Wellness & Fitness
Mental illness and rights of employeesWednesday June 08 2022
QUESTION: I am a 30-year-old working in a small organisation. Two of my colleagues got mental health conditions. Apart from informing my boss, they exhibited mental health symptoms ranging from aggressiveness to reliance on alcohol to cope with sleep disorders. They were sacked. Can they sue the employer?
In some ways, yours is a simple question and yet in some other ways, it raises a number of fundamental questions that we must look into today.
The simple answer, therefore, is that your colleagues may and perhaps ought to sue the employer for wrongful dismissal if indeed they lost their jobs because of ill health.
For the removal of doubt, the Employment Act is intended to ‘protect employees from receiving less than the minimum that is required’ The law further ‘defines the fundamental rights of the employee’. In a sense, the worker is well protected from all forms of discrimination, including in this case, the fact that he has fallen ill.
Some employers have argued that the present law is skewed too far in favour of staff but for now, that is the law that must be adhered to by all law-fearing bodies that engage in employment in Kenya.
In this context, therefore, falling ill in any way (including mental illness) is not a legal ground for termination of a job. This response is as one would expect very general, and your friends should seek advice of a lawyer.
That said, however, and as happens in life in general, there are situations where illness could lead to the employee, being unable to perform the duties for which he was hired but even then, the employer must demonstrate that he has taken reasonable steps to accommodate the member of staff.
Taking your example to illustrate such a scenario, the boss has the duty to ensure that the staff has had ample time to recover from whatever illness might have afflicted them.
In this case, if the small company for which you work is in the transport sector and the staff member in question was say a bus driver who is unable to drive the bus because of Post-Traumatic Stress Disorder (PTSD) type symptoms, then the employer would have to show reasonable accommodation of the needs of the employee. He might for instance be deployed to office duties for some time.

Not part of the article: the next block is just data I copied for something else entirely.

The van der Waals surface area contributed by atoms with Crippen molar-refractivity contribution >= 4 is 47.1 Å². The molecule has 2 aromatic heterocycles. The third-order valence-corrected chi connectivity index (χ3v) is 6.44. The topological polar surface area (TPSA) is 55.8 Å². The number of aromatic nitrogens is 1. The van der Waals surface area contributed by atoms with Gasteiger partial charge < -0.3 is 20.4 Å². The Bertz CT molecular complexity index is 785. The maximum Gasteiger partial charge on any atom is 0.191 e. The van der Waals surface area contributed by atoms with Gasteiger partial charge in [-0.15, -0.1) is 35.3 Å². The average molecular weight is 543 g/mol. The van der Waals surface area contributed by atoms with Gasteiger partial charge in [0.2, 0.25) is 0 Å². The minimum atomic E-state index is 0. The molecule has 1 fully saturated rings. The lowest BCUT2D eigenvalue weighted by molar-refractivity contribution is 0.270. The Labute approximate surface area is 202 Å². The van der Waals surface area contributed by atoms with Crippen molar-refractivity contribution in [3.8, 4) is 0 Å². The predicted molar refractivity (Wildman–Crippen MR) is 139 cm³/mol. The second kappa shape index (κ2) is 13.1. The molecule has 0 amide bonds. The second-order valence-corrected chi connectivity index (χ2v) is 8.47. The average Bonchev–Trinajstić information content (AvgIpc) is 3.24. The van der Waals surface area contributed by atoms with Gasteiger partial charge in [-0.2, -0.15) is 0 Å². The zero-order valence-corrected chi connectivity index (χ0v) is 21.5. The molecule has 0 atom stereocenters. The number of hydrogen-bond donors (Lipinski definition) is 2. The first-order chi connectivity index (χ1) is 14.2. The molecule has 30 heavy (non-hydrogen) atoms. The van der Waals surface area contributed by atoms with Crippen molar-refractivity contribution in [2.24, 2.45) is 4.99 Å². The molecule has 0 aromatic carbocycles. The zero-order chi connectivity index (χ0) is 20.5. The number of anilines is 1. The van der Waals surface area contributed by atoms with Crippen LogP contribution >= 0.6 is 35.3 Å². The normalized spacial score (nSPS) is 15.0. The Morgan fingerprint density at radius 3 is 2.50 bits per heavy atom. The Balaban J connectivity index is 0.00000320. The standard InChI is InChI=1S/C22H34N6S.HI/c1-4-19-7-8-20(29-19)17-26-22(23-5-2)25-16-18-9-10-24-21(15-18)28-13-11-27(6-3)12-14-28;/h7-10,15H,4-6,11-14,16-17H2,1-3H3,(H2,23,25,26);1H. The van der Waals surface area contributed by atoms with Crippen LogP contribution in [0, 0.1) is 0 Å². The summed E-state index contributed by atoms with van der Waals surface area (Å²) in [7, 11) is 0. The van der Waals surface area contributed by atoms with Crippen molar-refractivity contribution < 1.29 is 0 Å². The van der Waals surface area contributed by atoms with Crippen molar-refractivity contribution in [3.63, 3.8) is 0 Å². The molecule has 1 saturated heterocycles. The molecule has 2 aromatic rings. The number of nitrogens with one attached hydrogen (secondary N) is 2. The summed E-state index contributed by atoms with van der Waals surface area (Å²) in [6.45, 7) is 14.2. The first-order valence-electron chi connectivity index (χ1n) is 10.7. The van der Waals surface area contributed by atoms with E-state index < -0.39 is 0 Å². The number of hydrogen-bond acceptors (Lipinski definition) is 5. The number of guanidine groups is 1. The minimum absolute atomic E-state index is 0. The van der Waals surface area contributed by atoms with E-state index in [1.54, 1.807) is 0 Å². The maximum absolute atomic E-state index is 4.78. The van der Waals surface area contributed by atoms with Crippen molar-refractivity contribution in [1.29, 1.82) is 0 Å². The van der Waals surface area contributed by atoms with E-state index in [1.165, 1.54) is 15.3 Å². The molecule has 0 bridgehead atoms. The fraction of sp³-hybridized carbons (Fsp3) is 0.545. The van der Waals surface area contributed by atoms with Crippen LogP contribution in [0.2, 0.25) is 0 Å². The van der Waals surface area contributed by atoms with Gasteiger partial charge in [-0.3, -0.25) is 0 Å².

Many years ago we came across a case in which a bus driver was involved in a road accident on Mombasa road, and a number of people died. He survived and after several weeks in hospital he was declared ‘fit to resume his full duties’.
It was then that real problems arose. The driver was in receipt of a certificate of fitness to work, and the employee was of the view that he could no longer drive a bus on Mombasa road. There arose a standoff between the parties on what on the surface was a straightforward matter of what the employer declared to be insubordination.
At a family function, the bus driver became very drunk and rather aggressive towards the family members present and a young postgraduate student in psychiatry was shocked by the reaction of the family to her uncle’s behavior.
Some wanted the police to be called in while others called for his punishment within the family traditions. He was found the following day having taken an overdose of rat poison in an attempt to end his life.
The young doctor arranged for the man to be seen by one of her teachers, and what might have been a family tragedy turned out to have a happy ending.
Following the road accident, the man had made a full recovery from the fractures he had sustained that fateful night. A month after the accident, he started to experience flashbacks of the accident.
He kept seeing the image of the huge track that was parked by the side of the road and without lights or reflectors that he and his passengers had crashed into. The screams of his passengers as the crash happened kept him awake at night as did the smell of the diesel fumes and fire that ensued.
Any kind of noise would leave his heart pounding and he had become very irritable at home leading to difficulties with his wife and children. He did not want to hear the mention of the word Mombasa as it brought him great anxiety.
The psychiatrist was able to make a diagnosis of PTSD complicated by alcohol use disorder and the man received appropriate treatment through medication and psychotherapy.
A few months later he was back at work, his employer and family were happy with the outcome.